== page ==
survived by his wife, Sophia. In his will, recorded in
Book 4, page 37, he is called a yeoman. The executors
of his will -were his son Jacob and one Peter Fink. The
children mentioned in the vrill were : Jacob ; George — "my
youngest son shall have the adjoining tract of 150 acres";
Catharine m. Conrad Fink; Magdalena m. John Bickel;
Mary m. Jacob Keifer.

(II) Jacob Zerr, eldest son of George, was born in
Hereford township in 1760. He settled on a large farm
in Amity township at an early date, and died there March
1, 1826, aged sixty-six. His wife Susanna, born in 1766,
died Sept. 19, 1842, and both are buried in the graveyard



at the Amityville church. His will, dated April 19, 1825,
is on record in Will Book 5, page 487. He and his wife
had the following children: Jacob; Elizabeth (Kerst) ;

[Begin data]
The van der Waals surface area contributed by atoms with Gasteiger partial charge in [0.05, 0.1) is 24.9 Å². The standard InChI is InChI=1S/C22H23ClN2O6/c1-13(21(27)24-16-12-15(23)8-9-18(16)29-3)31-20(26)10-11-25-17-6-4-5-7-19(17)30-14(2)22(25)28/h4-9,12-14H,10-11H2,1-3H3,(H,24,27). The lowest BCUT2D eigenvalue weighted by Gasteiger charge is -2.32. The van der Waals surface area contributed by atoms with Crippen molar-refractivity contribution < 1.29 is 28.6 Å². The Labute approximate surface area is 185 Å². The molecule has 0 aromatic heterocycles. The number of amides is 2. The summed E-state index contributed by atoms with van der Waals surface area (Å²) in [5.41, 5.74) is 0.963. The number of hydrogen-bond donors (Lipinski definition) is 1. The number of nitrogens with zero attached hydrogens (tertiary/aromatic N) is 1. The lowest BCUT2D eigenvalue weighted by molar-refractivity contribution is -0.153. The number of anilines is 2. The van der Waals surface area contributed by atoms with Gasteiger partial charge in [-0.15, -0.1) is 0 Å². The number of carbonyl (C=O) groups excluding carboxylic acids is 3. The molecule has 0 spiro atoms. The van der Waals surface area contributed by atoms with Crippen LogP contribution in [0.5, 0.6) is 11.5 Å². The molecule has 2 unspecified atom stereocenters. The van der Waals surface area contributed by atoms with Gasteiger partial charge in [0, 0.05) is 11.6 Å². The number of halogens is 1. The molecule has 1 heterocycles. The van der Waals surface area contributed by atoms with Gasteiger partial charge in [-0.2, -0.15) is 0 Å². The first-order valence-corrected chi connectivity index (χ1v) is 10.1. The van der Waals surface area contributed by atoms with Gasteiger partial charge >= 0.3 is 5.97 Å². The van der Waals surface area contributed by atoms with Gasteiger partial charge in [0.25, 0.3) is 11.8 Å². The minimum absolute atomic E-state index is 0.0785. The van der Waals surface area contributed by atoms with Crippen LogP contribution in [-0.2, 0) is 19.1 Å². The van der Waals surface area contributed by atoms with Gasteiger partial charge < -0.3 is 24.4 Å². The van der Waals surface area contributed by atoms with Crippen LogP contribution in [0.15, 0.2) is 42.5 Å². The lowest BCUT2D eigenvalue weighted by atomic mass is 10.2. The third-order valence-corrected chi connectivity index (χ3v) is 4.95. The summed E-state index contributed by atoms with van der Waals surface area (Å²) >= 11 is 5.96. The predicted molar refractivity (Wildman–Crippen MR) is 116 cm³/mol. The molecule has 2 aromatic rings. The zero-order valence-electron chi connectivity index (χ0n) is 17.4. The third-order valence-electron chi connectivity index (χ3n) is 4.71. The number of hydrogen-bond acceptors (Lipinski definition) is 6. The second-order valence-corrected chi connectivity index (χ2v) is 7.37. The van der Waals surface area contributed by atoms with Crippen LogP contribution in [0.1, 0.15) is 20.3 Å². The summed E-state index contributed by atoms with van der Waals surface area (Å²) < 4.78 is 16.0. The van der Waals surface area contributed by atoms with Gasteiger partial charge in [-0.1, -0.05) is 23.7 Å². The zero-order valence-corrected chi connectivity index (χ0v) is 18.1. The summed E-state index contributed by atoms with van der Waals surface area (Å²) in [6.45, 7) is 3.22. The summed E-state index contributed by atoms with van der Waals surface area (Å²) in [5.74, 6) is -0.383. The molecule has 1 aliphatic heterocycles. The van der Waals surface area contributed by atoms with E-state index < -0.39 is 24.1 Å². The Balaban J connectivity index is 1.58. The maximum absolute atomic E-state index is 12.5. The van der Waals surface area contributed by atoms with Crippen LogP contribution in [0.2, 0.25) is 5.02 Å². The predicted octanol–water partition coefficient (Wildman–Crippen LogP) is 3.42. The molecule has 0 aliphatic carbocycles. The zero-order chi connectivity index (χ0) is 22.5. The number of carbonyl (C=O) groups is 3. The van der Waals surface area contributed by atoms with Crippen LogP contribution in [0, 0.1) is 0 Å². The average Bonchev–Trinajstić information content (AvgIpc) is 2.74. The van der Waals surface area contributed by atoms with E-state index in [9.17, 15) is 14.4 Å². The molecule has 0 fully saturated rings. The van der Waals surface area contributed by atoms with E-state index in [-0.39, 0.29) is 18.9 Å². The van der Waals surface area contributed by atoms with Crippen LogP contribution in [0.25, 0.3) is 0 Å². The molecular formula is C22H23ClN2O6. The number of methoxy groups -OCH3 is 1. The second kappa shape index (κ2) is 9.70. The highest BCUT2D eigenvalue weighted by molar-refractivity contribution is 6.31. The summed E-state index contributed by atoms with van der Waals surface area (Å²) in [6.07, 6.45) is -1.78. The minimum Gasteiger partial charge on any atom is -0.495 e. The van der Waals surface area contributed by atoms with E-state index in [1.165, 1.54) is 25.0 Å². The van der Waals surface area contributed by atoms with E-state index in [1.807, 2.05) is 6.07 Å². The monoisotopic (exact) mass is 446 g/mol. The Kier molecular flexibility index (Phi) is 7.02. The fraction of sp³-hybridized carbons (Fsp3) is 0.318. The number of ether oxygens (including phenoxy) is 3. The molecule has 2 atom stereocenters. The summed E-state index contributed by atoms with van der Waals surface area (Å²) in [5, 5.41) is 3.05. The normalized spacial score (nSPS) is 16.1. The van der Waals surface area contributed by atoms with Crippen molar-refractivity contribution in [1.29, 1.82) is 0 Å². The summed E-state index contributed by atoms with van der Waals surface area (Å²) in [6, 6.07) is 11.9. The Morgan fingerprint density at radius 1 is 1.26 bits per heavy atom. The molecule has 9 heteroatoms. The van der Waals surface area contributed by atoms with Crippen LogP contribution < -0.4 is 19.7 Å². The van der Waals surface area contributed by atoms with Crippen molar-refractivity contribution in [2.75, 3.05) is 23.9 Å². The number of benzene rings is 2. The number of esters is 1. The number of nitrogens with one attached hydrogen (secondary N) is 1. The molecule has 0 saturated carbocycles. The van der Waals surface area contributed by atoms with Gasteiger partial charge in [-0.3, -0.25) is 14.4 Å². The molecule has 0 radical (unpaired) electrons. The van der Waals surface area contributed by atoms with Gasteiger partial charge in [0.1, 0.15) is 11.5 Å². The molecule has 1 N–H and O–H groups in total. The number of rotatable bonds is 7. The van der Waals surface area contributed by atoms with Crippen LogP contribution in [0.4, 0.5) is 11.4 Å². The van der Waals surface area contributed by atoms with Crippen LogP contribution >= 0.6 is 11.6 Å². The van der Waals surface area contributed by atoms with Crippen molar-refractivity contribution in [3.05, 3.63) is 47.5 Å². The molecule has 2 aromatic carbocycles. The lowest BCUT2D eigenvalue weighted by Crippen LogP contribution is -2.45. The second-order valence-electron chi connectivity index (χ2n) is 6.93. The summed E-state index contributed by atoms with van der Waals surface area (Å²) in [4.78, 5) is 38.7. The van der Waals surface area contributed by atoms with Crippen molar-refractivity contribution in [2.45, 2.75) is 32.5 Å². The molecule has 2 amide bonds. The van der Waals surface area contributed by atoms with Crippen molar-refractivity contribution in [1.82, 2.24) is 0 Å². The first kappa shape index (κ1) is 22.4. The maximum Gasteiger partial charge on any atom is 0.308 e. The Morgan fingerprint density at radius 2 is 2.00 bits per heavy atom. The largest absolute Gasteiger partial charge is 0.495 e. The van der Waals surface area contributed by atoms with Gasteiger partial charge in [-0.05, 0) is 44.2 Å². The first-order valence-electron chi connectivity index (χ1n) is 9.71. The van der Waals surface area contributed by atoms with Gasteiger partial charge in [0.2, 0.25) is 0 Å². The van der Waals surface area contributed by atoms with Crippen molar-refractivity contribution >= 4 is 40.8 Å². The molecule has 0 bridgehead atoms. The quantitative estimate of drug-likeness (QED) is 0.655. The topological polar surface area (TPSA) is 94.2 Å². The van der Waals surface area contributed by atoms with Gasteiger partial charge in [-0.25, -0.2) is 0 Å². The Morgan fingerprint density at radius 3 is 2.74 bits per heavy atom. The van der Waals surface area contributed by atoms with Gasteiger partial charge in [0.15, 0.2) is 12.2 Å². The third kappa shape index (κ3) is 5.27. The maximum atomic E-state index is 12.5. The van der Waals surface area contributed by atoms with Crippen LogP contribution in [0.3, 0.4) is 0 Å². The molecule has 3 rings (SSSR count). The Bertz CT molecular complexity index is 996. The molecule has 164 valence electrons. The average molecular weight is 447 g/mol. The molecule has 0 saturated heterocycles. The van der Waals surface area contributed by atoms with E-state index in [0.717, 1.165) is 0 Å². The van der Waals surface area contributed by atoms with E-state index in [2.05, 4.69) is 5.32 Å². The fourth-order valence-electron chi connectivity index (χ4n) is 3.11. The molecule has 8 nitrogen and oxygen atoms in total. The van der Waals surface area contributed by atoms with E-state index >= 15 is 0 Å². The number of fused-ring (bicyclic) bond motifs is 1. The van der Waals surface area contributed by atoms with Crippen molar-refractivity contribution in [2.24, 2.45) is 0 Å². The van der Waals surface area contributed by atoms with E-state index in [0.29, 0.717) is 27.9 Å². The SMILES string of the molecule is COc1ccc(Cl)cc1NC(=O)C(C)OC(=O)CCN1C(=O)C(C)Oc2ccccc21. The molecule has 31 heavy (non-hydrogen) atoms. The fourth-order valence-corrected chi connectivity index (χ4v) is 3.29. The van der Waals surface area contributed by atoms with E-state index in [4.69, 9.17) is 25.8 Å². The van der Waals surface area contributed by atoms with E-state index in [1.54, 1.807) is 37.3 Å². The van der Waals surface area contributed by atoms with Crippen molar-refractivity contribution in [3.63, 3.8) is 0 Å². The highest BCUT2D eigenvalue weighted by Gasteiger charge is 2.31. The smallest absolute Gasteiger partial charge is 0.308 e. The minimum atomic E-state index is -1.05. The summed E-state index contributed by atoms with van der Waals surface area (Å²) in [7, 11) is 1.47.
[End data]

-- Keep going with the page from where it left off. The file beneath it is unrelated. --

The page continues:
George; Peggy (Bickel) ; Henry; Lidda; Samuel and
Sarah. ,

(lU) Jacob Zerr, eldest son of Jacob, , was born in
Amity, but in middle life he settled in Spring township
on a farm located near the Lancaster bridge. His last
will, made on March 35th, and probated Dec. 6, 1865,
soon after his death, is on record in Will' Book 11, page
436. He was survived by his wife Mary, and the fol-
lowing children : William and Elizabeth. He left a large
estate, and his son William was bequeathed the tavern
stand and tract of land in Amity township consisting of
forty-three acres, bounded by the Perkiomen turnpike, and
the house in Spring township in which his father died,
besides other land in Spring township.

(in) George Zerr, third child of Jacob, was a farmer
at Geigertown, in Union township, where he died in 1872.
In his will he valued his 130-acre farm at $6,000, and